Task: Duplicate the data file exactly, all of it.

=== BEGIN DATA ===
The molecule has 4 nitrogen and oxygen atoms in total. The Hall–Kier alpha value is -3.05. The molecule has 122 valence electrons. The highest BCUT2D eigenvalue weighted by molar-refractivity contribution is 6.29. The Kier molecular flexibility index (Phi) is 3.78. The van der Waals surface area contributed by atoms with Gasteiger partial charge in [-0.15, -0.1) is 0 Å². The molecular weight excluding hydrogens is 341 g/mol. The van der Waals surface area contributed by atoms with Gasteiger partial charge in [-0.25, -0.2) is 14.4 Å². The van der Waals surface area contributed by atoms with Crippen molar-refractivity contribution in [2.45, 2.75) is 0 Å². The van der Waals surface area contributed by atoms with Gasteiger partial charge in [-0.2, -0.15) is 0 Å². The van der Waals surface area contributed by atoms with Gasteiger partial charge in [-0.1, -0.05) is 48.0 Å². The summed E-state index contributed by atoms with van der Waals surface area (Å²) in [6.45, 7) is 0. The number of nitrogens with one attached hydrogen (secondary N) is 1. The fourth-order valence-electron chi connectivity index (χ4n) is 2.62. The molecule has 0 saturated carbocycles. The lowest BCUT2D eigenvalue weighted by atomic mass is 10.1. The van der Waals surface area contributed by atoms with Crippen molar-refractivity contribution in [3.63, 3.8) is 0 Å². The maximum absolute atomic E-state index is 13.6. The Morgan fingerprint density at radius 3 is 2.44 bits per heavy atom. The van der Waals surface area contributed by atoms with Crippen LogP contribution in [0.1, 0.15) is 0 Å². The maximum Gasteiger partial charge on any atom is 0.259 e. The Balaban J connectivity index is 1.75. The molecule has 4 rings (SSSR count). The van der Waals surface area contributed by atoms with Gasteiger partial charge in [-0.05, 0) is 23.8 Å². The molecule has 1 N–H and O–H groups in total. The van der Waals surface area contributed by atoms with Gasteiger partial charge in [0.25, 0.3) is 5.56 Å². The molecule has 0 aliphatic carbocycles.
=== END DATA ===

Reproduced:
The molecule has 4 nitrogen and oxygen atoms in total. The Hall–Kier alpha value is -3.05. The molecule has 122 valence electrons. The highest BCUT2D eigenvalue weighted by molar-refractivity contribution is 6.29. The Kier molecular flexibility index (Phi) is 3.78. The van der Waals surface area contributed by atoms with Gasteiger partial charge in [-0.15, -0.1) is 0 Å². The molecular weight excluding hydrogens is 341 g/mol. The van der Waals surface area contributed by atoms with Gasteiger partial charge in [-0.25, -0.2) is 14.4 Å². The van der Waals surface area contributed by atoms with Crippen molar-refractivity contribution in [2.45, 2.75) is 0 Å². The van der Waals surface area contributed by atoms with Gasteiger partial charge in [-0.2, -0.15) is 0 Å². The van der Waals surface area contributed by atoms with Gasteiger partial charge in [-0.1, -0.05) is 48.0 Å². The summed E-state index contributed by atoms with van der Waals surface area (Å²) in [6.45, 7) is 0. The number of nitrogens with one attached hydrogen (secondary N) is 1. The fourth-order valence-electron chi connectivity index (χ4n) is 2.62. The molecule has 0 saturated carbocycles. The lowest BCUT2D eigenvalue weighted by atomic mass is 10.1. The van der Waals surface area contributed by atoms with Crippen molar-refractivity contribution in [3.63, 3.8) is 0 Å². The maximum absolute atomic E-state index is 13.6. The Morgan fingerprint density at radius 3 is 2.44 bits per heavy atom. The van der Waals surface area contributed by atoms with Crippen LogP contribution in [0.1, 0.15) is 0 Å². The maximum Gasteiger partial charge on any atom is 0.259 e. The Balaban J connectivity index is 1.75. The molecule has 4 rings (SSSR count). The van der Waals surface area contributed by atoms with Gasteiger partial charge in [-0.05, 0) is 23.8 Å². The molecule has 1 N–H and O–H groups in total. The van der Waals surface area contributed by atoms with Gasteiger partial charge in [0.25, 0.3) is 5.56 Å². The molecule has 0 aliphatic carbocycles.